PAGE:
Micro vehicle to ward off another 26/11

Micro vehicle to ward off another 26/11

Adding to India’s plans of having an elaborate security system along her coastline and in its territorial waters, a group of scientists is getting closer to developing an intelligent micro vehicle that can man the coast 24/7, reducing the dependence on human intelligence.

Some time in mid-2011, the Coast Guard had encountered “Al Salam,” a suspicious boat bearing the registration number “VRL 3141” near Diu, after local fisehermen alerted them on it. The Coast Guard then conducted a search operation and issued necessary alert advisory to all the security agencies. But the operation was called off as no further inputs were received in this regard. The boat which transported terrorists to India in 2008-to execute what we today call the 26/11- is still a mystery.

However, the new micro air/amphibious vehicle (MAV), being developed as an offshoot of the National Programme for Micro Air Vehicles (NP-MI CAV), is expected to help prevent such incidents in future. The project envisages an intelligent, unmanned vehicle which holds the promise of greatly benefiting security forces in gathering intelligence.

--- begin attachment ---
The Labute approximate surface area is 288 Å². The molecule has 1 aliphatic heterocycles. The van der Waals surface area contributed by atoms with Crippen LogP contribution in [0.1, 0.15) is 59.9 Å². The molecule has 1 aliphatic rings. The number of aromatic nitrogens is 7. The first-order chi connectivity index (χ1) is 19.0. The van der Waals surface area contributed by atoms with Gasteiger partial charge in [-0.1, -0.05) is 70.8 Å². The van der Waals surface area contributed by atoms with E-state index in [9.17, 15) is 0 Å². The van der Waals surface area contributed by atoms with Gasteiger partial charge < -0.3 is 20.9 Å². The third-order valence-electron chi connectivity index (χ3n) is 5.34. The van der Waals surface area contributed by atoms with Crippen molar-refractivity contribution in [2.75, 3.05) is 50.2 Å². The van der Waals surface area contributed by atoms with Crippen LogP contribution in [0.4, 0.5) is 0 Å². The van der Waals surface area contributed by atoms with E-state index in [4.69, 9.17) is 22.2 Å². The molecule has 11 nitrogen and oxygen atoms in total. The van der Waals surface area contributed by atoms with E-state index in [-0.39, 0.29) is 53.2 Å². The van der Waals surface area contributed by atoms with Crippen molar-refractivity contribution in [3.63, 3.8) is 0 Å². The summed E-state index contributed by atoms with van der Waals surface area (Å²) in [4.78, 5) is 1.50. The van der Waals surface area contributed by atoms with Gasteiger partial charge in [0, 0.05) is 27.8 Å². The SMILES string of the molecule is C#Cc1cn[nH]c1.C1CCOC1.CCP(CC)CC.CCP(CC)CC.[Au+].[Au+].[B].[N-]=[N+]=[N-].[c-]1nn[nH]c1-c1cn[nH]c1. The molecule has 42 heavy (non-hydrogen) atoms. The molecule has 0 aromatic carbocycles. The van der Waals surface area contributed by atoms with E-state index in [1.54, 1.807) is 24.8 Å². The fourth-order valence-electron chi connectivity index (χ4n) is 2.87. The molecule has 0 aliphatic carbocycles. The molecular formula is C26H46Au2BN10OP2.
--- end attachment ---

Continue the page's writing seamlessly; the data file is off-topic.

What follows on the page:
And, once developed, the technology will be equipped with programmed sensors to detected any foreign body approaching the shore, capture images even when they are two-three kilometres away and send it to the control room in a few seconds, thus enabling appropriate action.

Speaking to Deccan Herald NP-MICAV CEO K Ramachandra said the MAV would be mounted with an optical video camera to begin with, intelligent sensors and data storage chips apart from a “processing algorithm to assist it in counting the number of foraying vessels and do other calculations.

The device can also be equipped to detect sea mines and chemicals used to sabotage Indian property. It can also provide underwater surveillance for the armed forces.

The MAV, Ramachandra said: “...Can be deployed from land or from ships/boats. Given that they will be underwater (not be visible) and very small they can prove to be very efficient in gathering information. If required, they can also attach themselves to the foreign ship, thereby allowing us to detect the movement real time.”